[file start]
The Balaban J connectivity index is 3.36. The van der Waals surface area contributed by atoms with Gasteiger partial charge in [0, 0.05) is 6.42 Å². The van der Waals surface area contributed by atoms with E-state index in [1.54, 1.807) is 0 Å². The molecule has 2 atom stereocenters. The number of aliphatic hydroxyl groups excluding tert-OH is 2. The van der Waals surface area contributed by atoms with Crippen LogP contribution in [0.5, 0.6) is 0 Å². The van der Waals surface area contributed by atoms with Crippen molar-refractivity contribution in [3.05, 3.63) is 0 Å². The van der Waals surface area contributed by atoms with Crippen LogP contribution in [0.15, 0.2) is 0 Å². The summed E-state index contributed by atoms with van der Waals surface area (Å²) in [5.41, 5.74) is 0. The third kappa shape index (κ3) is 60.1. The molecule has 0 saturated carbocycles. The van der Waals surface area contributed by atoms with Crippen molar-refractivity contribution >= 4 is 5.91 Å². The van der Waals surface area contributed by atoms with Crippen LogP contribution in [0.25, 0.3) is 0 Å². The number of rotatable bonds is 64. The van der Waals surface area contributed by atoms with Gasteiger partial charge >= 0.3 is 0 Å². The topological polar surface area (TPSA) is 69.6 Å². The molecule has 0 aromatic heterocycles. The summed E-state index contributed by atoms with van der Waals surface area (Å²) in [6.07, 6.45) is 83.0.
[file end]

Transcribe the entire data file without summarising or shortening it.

The Balaban J connectivity index is 3.36. The van der Waals surface area contributed by atoms with Gasteiger partial charge in [0, 0.05) is 6.42 Å². The van der Waals surface area contributed by atoms with E-state index in [1.54, 1.807) is 0 Å². The molecule has 2 atom stereocenters. The number of aliphatic hydroxyl groups excluding tert-OH is 2. The van der Waals surface area contributed by atoms with Crippen LogP contribution in [0.5, 0.6) is 0 Å². The van der Waals surface area contributed by atoms with Crippen molar-refractivity contribution in [3.05, 3.63) is 0 Å². The van der Waals surface area contributed by atoms with Crippen LogP contribution in [0.15, 0.2) is 0 Å². The summed E-state index contributed by atoms with van der Waals surface area (Å²) in [5.41, 5.74) is 0. The third kappa shape index (κ3) is 60.1. The molecule has 0 saturated carbocycles. The van der Waals surface area contributed by atoms with Crippen molar-refractivity contribution >= 4 is 5.91 Å². The van der Waals surface area contributed by atoms with Crippen LogP contribution in [0.25, 0.3) is 0 Å². The number of rotatable bonds is 64. The van der Waals surface area contributed by atoms with Gasteiger partial charge >= 0.3 is 0 Å². The topological polar surface area (TPSA) is 69.6 Å². The molecule has 0 aromatic heterocycles. The summed E-state index contributed by atoms with van der Waals surface area (Å²) in [6.07, 6.45) is 83.0.